Poor and vulnerable households in Lagos, Delta and Borno states are yet to benefit from the Federal Government’s N500billion conditional cash transfer.
The cash transfer scheme involves the payment of N5,000 cash to each of the households registered on the National Social Register (NSR).
The NSR is an initiative under the National Safety Net cordinating office, NASSCO in collaboration with the the Youth Employment and Support Operation (YESSO), a World Bank assisted programme.
The scheme identifies the poorest households in given communities.
After identification, their details are uploaded into the NSR, after which the National Cash Transfer Office (NCTO) then pays the beneficiaries.
But not all registered households from 35 states and the Federal Capital Territory have been paid.
About 1,126,211 households are benefiting, with five states – Katsina, Zamfara, Jigawa, Kano and Plateau – topping the list.
The number is less than half of the 2.6 million households captured in the national social register.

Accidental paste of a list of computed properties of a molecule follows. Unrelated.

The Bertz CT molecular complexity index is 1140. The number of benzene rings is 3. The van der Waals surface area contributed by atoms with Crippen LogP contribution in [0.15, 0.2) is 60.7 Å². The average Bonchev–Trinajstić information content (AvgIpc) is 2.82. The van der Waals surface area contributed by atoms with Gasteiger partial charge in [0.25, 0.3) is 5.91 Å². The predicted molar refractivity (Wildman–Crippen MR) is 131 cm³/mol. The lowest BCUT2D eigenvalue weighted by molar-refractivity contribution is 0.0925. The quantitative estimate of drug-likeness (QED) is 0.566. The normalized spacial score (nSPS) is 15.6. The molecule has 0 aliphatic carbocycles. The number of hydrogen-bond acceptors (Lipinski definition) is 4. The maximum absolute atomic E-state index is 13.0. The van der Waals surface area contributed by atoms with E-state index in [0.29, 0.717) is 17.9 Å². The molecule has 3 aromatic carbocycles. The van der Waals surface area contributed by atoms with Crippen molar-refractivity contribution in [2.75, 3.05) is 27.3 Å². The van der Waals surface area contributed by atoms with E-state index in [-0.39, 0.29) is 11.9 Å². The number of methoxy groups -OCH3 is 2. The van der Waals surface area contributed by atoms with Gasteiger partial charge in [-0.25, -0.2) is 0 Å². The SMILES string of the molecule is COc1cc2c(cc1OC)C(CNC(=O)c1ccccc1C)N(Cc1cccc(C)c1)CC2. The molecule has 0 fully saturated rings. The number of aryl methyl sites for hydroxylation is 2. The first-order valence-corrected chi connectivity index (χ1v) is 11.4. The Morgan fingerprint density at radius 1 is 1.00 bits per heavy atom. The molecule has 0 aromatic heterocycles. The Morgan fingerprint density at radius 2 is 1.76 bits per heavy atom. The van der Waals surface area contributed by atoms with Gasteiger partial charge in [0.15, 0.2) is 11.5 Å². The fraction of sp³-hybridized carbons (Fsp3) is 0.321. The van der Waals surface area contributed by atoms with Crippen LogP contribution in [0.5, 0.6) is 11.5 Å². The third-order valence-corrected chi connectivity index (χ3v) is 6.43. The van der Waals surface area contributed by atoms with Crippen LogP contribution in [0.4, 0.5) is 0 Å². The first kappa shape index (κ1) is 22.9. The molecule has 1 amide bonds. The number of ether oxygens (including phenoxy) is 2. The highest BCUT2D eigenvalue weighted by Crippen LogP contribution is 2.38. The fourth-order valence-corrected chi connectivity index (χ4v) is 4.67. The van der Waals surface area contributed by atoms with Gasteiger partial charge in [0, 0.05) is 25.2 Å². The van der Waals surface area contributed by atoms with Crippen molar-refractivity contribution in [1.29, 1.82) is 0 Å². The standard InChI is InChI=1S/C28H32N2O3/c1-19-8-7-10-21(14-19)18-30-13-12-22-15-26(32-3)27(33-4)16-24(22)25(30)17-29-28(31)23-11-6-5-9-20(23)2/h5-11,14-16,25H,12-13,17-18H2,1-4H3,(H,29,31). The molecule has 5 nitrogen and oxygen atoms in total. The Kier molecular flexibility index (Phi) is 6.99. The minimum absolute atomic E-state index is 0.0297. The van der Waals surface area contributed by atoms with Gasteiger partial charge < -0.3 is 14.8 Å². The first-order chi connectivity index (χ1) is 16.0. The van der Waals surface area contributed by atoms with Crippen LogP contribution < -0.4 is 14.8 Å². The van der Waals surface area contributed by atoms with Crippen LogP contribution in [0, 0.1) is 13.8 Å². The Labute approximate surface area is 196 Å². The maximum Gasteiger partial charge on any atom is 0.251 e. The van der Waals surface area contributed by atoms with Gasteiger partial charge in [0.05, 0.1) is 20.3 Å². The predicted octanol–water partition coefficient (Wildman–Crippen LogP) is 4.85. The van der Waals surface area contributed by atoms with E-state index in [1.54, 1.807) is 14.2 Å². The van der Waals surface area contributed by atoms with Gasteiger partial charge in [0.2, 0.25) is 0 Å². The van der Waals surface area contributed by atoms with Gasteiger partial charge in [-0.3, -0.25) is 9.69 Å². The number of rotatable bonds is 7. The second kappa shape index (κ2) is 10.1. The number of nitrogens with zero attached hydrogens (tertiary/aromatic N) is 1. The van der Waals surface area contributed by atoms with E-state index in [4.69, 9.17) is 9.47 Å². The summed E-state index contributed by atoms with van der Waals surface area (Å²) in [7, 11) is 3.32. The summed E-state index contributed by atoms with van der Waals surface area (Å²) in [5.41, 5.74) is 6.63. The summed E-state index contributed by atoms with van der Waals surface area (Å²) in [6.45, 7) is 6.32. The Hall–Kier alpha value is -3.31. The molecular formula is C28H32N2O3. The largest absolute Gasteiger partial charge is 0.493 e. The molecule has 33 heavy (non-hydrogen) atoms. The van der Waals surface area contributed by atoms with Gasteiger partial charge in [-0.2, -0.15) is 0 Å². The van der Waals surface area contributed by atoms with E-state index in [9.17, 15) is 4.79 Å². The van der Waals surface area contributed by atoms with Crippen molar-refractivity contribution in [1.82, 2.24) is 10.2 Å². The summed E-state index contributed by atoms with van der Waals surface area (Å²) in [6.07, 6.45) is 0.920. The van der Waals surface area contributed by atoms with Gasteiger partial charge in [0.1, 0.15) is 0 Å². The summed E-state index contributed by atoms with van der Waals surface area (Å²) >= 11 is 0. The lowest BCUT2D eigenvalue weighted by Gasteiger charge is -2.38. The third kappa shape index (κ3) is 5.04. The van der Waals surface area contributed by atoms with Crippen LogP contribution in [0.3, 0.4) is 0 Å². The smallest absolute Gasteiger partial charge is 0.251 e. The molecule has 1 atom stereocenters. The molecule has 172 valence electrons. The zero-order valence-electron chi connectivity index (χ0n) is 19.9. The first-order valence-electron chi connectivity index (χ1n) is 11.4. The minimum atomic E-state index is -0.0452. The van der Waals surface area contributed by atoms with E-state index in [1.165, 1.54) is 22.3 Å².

President Muhammadu Buhari on Monday announced the addition of 1 million households to the NSR to cushion the effect of the impact of the coronavirus.
He said the addition should be done in the next two weeks.
Data obtained by the International Centre for Investigative Reporting (ICIR) from the National Cash Transfer Office (NCTO), suggests that Ogun State is also yet to benefit.
The Northwest region tops with the highest number of households benefiting from the cash transfer with 561,758 households.
Others are North Central- 321,434, North East- 109,442, South South- 67,696, South West- 37,904, and South East- 27,977 households.
Top five states with the highest number of beneficiaries are Katsina- 133,227, Zamfara- 130,764, Jigawa- 99,044, Kano- 84,148, and Plateau- 78,430.
Imo, Ekiti, Ondo, Enugu and Sokoto have the least number of beneficiaries in the scheme.
The programme started in 2015 with 14 states and has expanded to accommodate more states five years on.
Since 2016, the Federal Government has been allocating N500 billion yearly in the national budget for the implementation of its social welfare agenda.
According to a 2018 report by the World Bank, almost half the Nigerian population is living below the international poverty line ($2 per day), and unemployment peaked at 23.1 per cent.